A group of middle-class friends travel from Tehran to spend the weekend at the seaside. Sepideh invites Elly, who is her daughter's teacher, to travel with the three families in order to ... See full summary »
Strange events happen in a small village in the north of Germany during the years just before World War I, which seem to be ritual punishment. The abused and suppressed children of the villagers seem to be at the heart of this mystery.
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Giovanni is a successful psychoanalyst who has to put up with the seemingly endless string of trivial details his patients ramble on about. Yet his family provides a loving and steadfast foundation for his life that can even survive a problem like their son, Andrea, being accused of stealing a rare fossil in school. That foundation is profoundly rocked when Andrea dies in a scuba diving accident. Although the usual arrangements run smoothly, the emotional harm is profound. Giovanni begins to obsessively dwell on the missed chances he had with his son that might have saved his life, even blaming his patients. In addition , his wife is inconsulable and his daughter is becoming anti social in their loss. In the midst of this turmoil, a secret of their son's life is revealed that provides healing in a way they never anticipated. Written by
Kenneth Chisholm <firstname.lastname@example.org>
I watched this film several years before on TV, but interrupted and left unfinished, this time finally watched in the Febiofest's special program of Nanni Moretti's canon.
The general thoughts after watching it in the cinema is that this Cannes' Palme d'Or winner is lagging behind its award-winning prestige, during the whole process, it is difficult to single out any extraordinariness from it, which baffles me so much. The narrative is rather mediocre, any anticipated set piece are orchestrated in a mannered template, leaves a mawkish and maudlin impression of ennui (Brian Ono's BY THE RIVER is overtly pretentious here). The pain of losing one's dearest is a torment could slowly erode one's soul and drop in from time to time, which has nothing unexpectedly thrilling or soothing from the film's exposition.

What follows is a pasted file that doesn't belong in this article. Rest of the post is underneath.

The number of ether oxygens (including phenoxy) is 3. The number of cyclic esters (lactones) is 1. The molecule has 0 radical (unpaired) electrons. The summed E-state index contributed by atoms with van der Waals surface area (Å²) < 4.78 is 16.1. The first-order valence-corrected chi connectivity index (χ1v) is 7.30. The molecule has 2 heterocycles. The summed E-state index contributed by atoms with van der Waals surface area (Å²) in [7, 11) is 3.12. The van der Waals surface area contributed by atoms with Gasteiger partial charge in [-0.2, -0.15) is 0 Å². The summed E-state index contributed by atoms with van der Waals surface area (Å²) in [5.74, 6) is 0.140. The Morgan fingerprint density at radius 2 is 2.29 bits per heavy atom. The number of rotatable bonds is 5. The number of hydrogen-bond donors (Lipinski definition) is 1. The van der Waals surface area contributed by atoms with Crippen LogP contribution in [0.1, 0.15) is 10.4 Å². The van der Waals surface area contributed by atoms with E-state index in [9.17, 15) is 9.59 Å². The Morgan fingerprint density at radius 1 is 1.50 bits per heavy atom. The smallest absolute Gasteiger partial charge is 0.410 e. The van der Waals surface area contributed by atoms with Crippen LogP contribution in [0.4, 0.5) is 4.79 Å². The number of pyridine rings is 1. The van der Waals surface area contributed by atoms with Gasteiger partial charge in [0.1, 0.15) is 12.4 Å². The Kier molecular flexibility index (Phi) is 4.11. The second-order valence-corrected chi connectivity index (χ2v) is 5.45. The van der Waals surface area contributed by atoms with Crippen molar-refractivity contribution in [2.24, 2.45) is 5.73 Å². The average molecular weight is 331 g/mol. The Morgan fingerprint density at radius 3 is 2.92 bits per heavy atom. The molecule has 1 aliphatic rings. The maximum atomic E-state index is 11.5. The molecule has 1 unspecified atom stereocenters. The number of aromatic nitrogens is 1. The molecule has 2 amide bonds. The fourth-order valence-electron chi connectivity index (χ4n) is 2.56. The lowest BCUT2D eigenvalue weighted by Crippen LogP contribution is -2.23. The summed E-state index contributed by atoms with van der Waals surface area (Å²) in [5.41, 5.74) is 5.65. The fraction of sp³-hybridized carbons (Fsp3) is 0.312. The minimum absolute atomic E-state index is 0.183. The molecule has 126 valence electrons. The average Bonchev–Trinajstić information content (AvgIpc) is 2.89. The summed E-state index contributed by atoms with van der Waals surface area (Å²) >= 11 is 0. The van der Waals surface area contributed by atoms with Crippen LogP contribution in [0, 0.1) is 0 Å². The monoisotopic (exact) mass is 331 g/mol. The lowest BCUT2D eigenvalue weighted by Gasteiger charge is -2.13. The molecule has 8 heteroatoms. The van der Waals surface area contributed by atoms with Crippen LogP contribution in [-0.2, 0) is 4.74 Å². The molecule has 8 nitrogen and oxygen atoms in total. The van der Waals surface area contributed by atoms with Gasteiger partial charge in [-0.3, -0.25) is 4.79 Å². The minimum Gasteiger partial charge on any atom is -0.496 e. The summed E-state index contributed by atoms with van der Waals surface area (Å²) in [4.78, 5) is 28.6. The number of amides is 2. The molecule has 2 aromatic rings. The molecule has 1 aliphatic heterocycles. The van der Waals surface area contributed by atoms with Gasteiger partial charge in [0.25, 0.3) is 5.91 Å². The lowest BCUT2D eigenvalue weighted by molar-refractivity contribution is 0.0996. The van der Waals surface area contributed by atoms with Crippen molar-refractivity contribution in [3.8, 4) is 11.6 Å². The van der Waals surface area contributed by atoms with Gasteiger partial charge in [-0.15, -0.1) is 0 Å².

If Moretti could be ranked as the Italian equivalence of Woody Allen, I divine the chief enjoyment should spring from its script and dialogue, in this case it is just as barren and conventional like as other tacky family tearjerkers, in spite of a hotchpotch of various patients of the psychiatrist adds up some emotional bite while being not too sharp-wittedly different from other generic shrink clichés. Compared with QUIET CHAOS (2008), another bereavement drama starring Moretti under the helm of Antonello Grimaldi, which fetches a 7/10, THE SON'S ROOM is a torrent of tepid water, the warmth it heats up is not as unaffected as I had expected.
The whole cast did a good job but nothing attracts any special attention, while Laura Morante's tearless grief of losing her only son is over-stagy, ironically Moretti is a much more natural actor by comparison, after all, the film does not deserve his overstated cachet, nor does Nanni Moretti.
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